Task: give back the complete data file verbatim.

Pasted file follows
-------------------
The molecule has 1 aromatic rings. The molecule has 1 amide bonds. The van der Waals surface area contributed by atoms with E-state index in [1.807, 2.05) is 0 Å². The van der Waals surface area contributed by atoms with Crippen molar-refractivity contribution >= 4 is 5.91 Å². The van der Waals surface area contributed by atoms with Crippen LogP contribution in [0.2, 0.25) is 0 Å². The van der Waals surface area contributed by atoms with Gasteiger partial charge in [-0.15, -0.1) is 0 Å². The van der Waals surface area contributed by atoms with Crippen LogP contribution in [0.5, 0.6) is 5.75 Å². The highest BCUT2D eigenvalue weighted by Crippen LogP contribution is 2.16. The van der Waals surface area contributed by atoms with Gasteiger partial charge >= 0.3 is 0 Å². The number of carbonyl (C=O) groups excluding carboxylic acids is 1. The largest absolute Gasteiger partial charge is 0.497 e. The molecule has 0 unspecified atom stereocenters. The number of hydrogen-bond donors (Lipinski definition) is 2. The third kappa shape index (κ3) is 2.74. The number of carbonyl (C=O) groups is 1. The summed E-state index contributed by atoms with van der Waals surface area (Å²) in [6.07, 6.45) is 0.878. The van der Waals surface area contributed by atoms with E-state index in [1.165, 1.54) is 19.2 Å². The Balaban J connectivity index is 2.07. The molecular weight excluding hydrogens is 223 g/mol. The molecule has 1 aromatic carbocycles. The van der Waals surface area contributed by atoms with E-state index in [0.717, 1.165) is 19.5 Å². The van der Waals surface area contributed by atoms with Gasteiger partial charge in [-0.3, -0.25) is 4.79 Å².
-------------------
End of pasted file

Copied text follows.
The molecule has 1 aromatic rings. The molecule has 1 amide bonds. The van der Waals surface area contributed by atoms with E-state index in [1.807, 2.05) is 0 Å². The van der Waals surface area contributed by atoms with Crippen molar-refractivity contribution >= 4 is 5.91 Å². The van der Waals surface area contributed by atoms with Crippen LogP contribution in [0.2, 0.25) is 0 Å². The van der Waals surface area contributed by atoms with Gasteiger partial charge in [-0.15, -0.1) is 0 Å². The van der Waals surface area contributed by atoms with Crippen LogP contribution in [0.5, 0.6) is 5.75 Å². The highest BCUT2D eigenvalue weighted by Crippen LogP contribution is 2.16. The van der Waals surface area contributed by atoms with Gasteiger partial charge >= 0.3 is 0 Å². The number of carbonyl (C=O) groups excluding carboxylic acids is 1. The largest absolute Gasteiger partial charge is 0.497 e. The molecule has 0 unspecified atom stereocenters. The number of hydrogen-bond donors (Lipinski definition) is 2. The third kappa shape index (κ3) is 2.74. The number of carbonyl (C=O) groups is 1. The summed E-state index contributed by atoms with van der Waals surface area (Å²) in [6.07, 6.45) is 0.878. The van der Waals surface area contributed by atoms with E-state index in [1.165, 1.54) is 19.2 Å². The Balaban J connectivity index is 2.07. The molecular weight excluding hydrogens is 223 g/mol. The molecule has 1 aromatic carbocycles. The van der Waals surface area contributed by atoms with E-state index in [0.717, 1.165) is 19.5 Å². The van der Waals surface area contributed by atoms with Gasteiger partial charge in [-0.3, -0.25) is 4.79 Å².